Growing Russian vine

by James Alexander-Sinclair

Many years ago when I was a landscaper in London, I had a regular client who had a tiny garden in Wandsworth.

Russian vineMany years ago when I was a landscaper in London, I had a regular client who had a tiny garden in Wandsworth. It was literally one flower bed, a small shed and a wall topped by a chain link fence.

The reason we had to keep returning was because, at one point in the evolution of man, some bright spark a couple of doors down had planted a Russian vine (aka mile-a-minute vine, Chinese fleecevine, Polygonum baldschuanicum or, latterly, Fallopia baldschuanica). This had grown all the way along the chain link fence to colonise at least eight neighbouring gardens. It was now so thick that I could comfortably walk along the top of the fence like a tightrope walker.

We could have cut the whole thing down, but there was a further problem. The growth, though excessive, served to block out the view of the neighbouring warehouses and sundry tumbledown sheds, so it was decided that the best solution was to visit twice a year, armed with sharp secateurs and a lot of bin bags.

Behold the dilemma presented by this plant: on the surface it is an excellent idea - fast growing, popular with bees, long flowering (it will happily perform for months) and reliably tough in all situations. However, it is also as untameable as a coach load of Visigoths on the razzle. In short, beware: plant it only when you have enough elbow room for it to do its stuff but, if you do have a large and distant eyesore to conceal, then you cannot do much better.

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Gardeners' World Web User 22/11/2011 at 08:43

I am led to believe, by my botanist father, that Polygonum baldshuanica was one of the first Latin names I ever mastered, at the age of 5. It used to smother the side of our South Norwood house.

Gardeners' World Web User 22/11/2011 at 09:03

I can well believe this, Richard, as the first word all my children learned to read was "elephant". Children seem to revel in big words. The only time I was ever left behind in class was when we visited the Edinburgh Botanic Garden in primary school. I could not resist trying to pronounce the names of the plants from labels. Does Russian vine smother bindweed, James?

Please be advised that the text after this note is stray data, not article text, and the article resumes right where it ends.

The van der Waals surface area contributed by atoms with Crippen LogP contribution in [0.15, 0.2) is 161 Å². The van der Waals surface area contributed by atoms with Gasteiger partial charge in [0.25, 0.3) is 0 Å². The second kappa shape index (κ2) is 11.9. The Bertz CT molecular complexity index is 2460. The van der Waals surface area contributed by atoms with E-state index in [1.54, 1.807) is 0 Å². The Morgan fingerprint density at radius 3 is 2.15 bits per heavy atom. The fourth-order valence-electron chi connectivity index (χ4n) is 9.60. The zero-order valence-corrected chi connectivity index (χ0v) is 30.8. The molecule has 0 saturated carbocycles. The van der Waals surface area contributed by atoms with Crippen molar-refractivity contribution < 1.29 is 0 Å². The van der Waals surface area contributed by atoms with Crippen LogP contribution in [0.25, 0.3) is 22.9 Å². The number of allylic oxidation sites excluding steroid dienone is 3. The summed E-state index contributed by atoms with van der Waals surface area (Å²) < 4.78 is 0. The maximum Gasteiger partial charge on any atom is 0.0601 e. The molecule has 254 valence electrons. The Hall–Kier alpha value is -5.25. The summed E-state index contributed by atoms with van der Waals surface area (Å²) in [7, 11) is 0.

Gardeners' World Web User 22/11/2011 at 10:38

A monster of a climber it seems - I'm looking for something to grow up the back of my house but have very limited soil around the edges due to paths etc, it's north facing and rather dull - would this do the trick Richard? Does anyone have any suggestions? Self clinging would be ideal really but I can put supports up if it comes to it.....any suggestions would be most welcome.....

Gardeners' World Web User 22/11/2011 at 17:04

I to had a Russian vine growing a large pot at the side of my house,When I built my extension I moved it down the garden and lent against the shed but left it sitting on the ground where it took root, That's why my shed is falling to bits it grew all over it,And in side cutting it all out made the shed very unstable.

Gardeners' World Web User 28/11/2011 at 18:44

I had a Russian Vine and I grew it in a large pot. It did survive quite happily for several years and it still grew as quickly as if it was planted in the ground. After several years though it seemed to give up a bit and just didn't grow as well, but I was new to gardening then so I don't think I gave it the love and attention it deserved. After reading about yours James I'm tempted to grow it again and I know the bees would be pleased.

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